An academic research, conducted by Professor Douglas J. Leith from Trinity College at the University of Dublin, analyzed traffic originating from iOS and Android devices heading to Apple and Google servers at various stages of a phone’s operation, such as data shared, founding that Google collects around 20 times more telemetry data from Android devices than Apple from iOS.

According to Leith explanation, the research[1] analized all data that could be collected by both operating system itself and default apps provided by vendors,such as search (Siri, OkGoogle), cloud storage (iCloud, Google Drive), maps/location services (Apple Maps, Google Maps), photo storage/analytics (ApplePhoto, Google Photos), discovering that

both iOS and Google Android transmit telemetry, despite the user explicitly opting out of this option, and this data is sent even when a user is not logged in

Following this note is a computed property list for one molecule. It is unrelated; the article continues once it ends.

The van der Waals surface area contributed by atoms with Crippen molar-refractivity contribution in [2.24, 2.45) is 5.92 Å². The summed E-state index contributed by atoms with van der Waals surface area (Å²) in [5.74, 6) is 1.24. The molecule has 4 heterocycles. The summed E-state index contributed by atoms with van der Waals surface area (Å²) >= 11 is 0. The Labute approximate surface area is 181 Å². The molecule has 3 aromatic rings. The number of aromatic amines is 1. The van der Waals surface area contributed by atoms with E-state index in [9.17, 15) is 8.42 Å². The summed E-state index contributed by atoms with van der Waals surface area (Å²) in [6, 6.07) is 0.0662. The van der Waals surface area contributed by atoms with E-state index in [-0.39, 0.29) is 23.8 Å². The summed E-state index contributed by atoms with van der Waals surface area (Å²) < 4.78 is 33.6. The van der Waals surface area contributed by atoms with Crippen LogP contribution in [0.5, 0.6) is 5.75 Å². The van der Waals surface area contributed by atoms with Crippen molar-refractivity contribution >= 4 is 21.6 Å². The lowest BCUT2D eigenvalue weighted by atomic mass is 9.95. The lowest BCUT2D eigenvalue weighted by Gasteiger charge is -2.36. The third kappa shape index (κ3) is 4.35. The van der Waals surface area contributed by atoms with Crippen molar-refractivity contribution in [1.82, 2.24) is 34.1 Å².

The research found also that Google collects a notably larger volume of handset data: during the first 10 minutes of startup a Pixel handset sends around 1MB of data to Google, around 20 time more than an iPhone that sends around 42KB of data to Apple.

This data collection process takes place every 264 seconds on idle Apple devices and once 255 seconds on Android smartphones: almost every four and a half minutes even when the handset is not being used.